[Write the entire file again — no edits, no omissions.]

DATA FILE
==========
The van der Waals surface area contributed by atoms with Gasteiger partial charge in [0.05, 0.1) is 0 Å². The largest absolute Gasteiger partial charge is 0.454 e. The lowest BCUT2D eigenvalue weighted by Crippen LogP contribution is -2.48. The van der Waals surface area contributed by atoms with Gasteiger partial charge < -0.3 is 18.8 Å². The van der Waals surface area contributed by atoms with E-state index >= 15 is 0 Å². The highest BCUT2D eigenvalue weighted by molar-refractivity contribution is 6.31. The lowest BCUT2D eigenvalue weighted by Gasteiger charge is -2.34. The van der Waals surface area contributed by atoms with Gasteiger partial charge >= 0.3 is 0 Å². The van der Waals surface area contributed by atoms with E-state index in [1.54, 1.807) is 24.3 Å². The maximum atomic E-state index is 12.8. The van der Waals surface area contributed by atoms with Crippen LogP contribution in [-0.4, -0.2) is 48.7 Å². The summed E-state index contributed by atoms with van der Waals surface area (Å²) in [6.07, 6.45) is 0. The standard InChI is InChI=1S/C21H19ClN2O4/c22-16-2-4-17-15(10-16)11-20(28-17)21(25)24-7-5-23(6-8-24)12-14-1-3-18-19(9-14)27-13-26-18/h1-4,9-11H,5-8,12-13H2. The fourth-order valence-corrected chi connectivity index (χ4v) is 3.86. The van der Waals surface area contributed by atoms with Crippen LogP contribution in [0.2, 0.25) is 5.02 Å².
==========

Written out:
The van der Waals surface area contributed by atoms with Gasteiger partial charge in [0.05, 0.1) is 0 Å². The largest absolute Gasteiger partial charge is 0.454 e. The lowest BCUT2D eigenvalue weighted by Crippen LogP contribution is -2.48. The van der Waals surface area contributed by atoms with Gasteiger partial charge < -0.3 is 18.8 Å². The van der Waals surface area contributed by atoms with E-state index >= 15 is 0 Å². The highest BCUT2D eigenvalue weighted by molar-refractivity contribution is 6.31. The lowest BCUT2D eigenvalue weighted by Gasteiger charge is -2.34. The van der Waals surface area contributed by atoms with Gasteiger partial charge >= 0.3 is 0 Å². The van der Waals surface area contributed by atoms with E-state index in [1.54, 1.807) is 24.3 Å². The maximum atomic E-state index is 12.8. The van der Waals surface area contributed by atoms with Crippen LogP contribution in [-0.4, -0.2) is 48.7 Å². The summed E-state index contributed by atoms with van der Waals surface area (Å²) in [6.07, 6.45) is 0. The standard InChI is InChI=1S/C21H19ClN2O4/c22-16-2-4-17-15(10-16)11-20(28-17)21(25)24-7-5-23(6-8-24)12-14-1-3-18-19(9-14)27-13-26-18/h1-4,9-11H,5-8,12-13H2. The fourth-order valence-corrected chi connectivity index (χ4v) is 3.86. The van der Waals surface area contributed by atoms with Crippen LogP contribution in [0.2, 0.25) is 5.02 Å².